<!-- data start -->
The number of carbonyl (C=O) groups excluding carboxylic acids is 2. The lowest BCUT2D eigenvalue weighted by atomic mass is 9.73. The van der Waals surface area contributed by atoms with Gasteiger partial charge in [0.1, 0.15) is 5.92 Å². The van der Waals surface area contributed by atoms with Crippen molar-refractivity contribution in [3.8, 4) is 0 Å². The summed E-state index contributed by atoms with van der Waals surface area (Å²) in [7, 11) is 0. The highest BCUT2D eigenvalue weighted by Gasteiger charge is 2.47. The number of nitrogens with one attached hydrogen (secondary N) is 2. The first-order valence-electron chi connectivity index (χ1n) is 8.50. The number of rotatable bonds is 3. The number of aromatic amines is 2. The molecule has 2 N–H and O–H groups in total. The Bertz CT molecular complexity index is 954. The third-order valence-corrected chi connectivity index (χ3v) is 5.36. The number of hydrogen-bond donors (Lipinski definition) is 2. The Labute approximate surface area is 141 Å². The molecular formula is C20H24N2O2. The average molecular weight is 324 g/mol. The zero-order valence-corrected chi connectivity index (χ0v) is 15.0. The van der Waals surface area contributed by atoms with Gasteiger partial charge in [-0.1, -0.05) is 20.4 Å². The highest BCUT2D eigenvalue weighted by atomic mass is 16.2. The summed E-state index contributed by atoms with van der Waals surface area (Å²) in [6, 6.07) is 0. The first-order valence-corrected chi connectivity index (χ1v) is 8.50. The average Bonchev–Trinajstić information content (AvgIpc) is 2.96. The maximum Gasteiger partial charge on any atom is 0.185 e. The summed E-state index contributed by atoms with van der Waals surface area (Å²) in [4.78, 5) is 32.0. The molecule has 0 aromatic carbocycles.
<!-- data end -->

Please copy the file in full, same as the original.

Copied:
The number of carbonyl (C=O) groups excluding carboxylic acids is 2. The lowest BCUT2D eigenvalue weighted by atomic mass is 9.73. The van der Waals surface area contributed by atoms with Gasteiger partial charge in [0.1, 0.15) is 5.92 Å². The van der Waals surface area contributed by atoms with Crippen molar-refractivity contribution in [3.8, 4) is 0 Å². The summed E-state index contributed by atoms with van der Waals surface area (Å²) in [7, 11) is 0. The highest BCUT2D eigenvalue weighted by Gasteiger charge is 2.47. The number of nitrogens with one attached hydrogen (secondary N) is 2. The first-order valence-electron chi connectivity index (χ1n) is 8.50. The number of rotatable bonds is 3. The number of aromatic amines is 2. The molecule has 2 N–H and O–H groups in total. The Bertz CT molecular complexity index is 954. The third-order valence-corrected chi connectivity index (χ3v) is 5.36. The number of hydrogen-bond donors (Lipinski definition) is 2. The Labute approximate surface area is 141 Å². The molecular formula is C20H24N2O2. The average molecular weight is 324 g/mol. The zero-order valence-corrected chi connectivity index (χ0v) is 15.0. The van der Waals surface area contributed by atoms with Gasteiger partial charge in [-0.1, -0.05) is 20.4 Å². The highest BCUT2D eigenvalue weighted by atomic mass is 16.2. The summed E-state index contributed by atoms with van der Waals surface area (Å²) in [6, 6.07) is 0. The first-order valence-corrected chi connectivity index (χ1v) is 8.50. The average Bonchev–Trinajstić information content (AvgIpc) is 2.96. The maximum Gasteiger partial charge on any atom is 0.185 e. The summed E-state index contributed by atoms with van der Waals surface area (Å²) in [4.78, 5) is 32.0. The molecule has 0 aromatic carbocycles.